Yorkshire 123 for 1 (Rudolph 73*, Vaughan 0*) v Worcestershire
'Sir Geoffrey' should be proud of his lads today. In difficult batting conditions, Yorkshire fought out a truncated first day at Headingley in dogged fashion to register a century opening partnership and build an excellent foundation for their first innings, with the credit going to their left-handers Jacques Rudolph and Joe Sayers.
It was a good toss to win, and Worcestershire could have had little hesitation in fielding first, against a background of two enormous cranes engaged in building the new Headingley pavilion. The sky was grey, the light was poor, rain was anticipated, the ball swung and the re-laid outfield was slow. Given these circumstances, the Yorkshire openers did extremely well. They began with great caution, which was indeed the only wise way to play, and laboured to double figures before Rudolph slapped a ball from Ashley Noffke over the covers for four. After ten overs the score was 16 without loss.
With the ball moving as it did, batting was never going to be easy, but it must be said that Worcestershire did not always use the conditions to best advantage. Even with Simon Jones and Kabir Ali on the injury list they have a useful attack on paper, but the bowlers at times strayed in line. Often a good ball would beat the batsman, only to be followed by deliveries that were wide enough for him to let pass through to the keeper.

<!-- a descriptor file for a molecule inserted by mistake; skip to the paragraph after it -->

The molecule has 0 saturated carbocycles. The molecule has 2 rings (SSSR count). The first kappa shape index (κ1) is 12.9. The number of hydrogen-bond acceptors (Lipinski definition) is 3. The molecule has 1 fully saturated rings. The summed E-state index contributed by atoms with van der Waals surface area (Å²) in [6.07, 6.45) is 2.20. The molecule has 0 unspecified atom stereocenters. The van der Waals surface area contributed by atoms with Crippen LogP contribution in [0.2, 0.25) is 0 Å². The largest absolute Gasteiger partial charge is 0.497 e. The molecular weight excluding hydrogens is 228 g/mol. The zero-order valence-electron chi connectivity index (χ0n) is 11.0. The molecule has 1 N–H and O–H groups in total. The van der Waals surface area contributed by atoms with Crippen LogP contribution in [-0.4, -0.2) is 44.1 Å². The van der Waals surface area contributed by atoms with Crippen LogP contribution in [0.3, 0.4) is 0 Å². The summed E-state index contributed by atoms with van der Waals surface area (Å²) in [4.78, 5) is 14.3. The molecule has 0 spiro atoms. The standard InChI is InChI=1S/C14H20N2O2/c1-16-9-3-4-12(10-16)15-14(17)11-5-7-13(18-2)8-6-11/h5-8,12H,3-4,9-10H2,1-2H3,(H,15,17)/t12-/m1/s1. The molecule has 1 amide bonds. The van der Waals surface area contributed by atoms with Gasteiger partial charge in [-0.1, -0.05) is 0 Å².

Even then discrimination is needed by the batsmen to pick out the balls that can be safely scored from, and Rudolph in particular was adept at doing this. Sayers, though often bogged down, hung in there in traditional Boycott fashion and fought it out admirably. It took him 63 balls before he leg-glanced a ball for four to reach double figures. Rudolph registered a six off the top edge over fine leg off Matt Mason, and the 50 came up in the 24th over. Sayers celebrated with a superb cover drive for four off Imran Arif, by common consent the shot of the day.
Rudolph reached his 50 off 86 balls and not long after a cut brought up the century stamd. The ball went down a drain - Worcestershire supporters may have felt this was ironically symbolic - and one hopes the man who eventually climbed down to retrieve it was licensed to do so by Health and Safety. With the light ever worsening, Sayers reached 49 and then played a stroke he has had plenty of time to rue, an uncharacteristic hook off Chris Whelan that skied towards fine leg and was caught by the wicketkeeper Steve Davies running back.
For Sayers it was particularly regrettable, as Michael Vaughan came in to face only two balls without scoring, before the light became so bad that the umpires took the teams off the field. Before long a steady drizzle began and steadily worsened so that further play was impossible. In half a day's play the advantage lay with Yorkshire; they now have to fight the weather as well as the opposition if they are to win this match.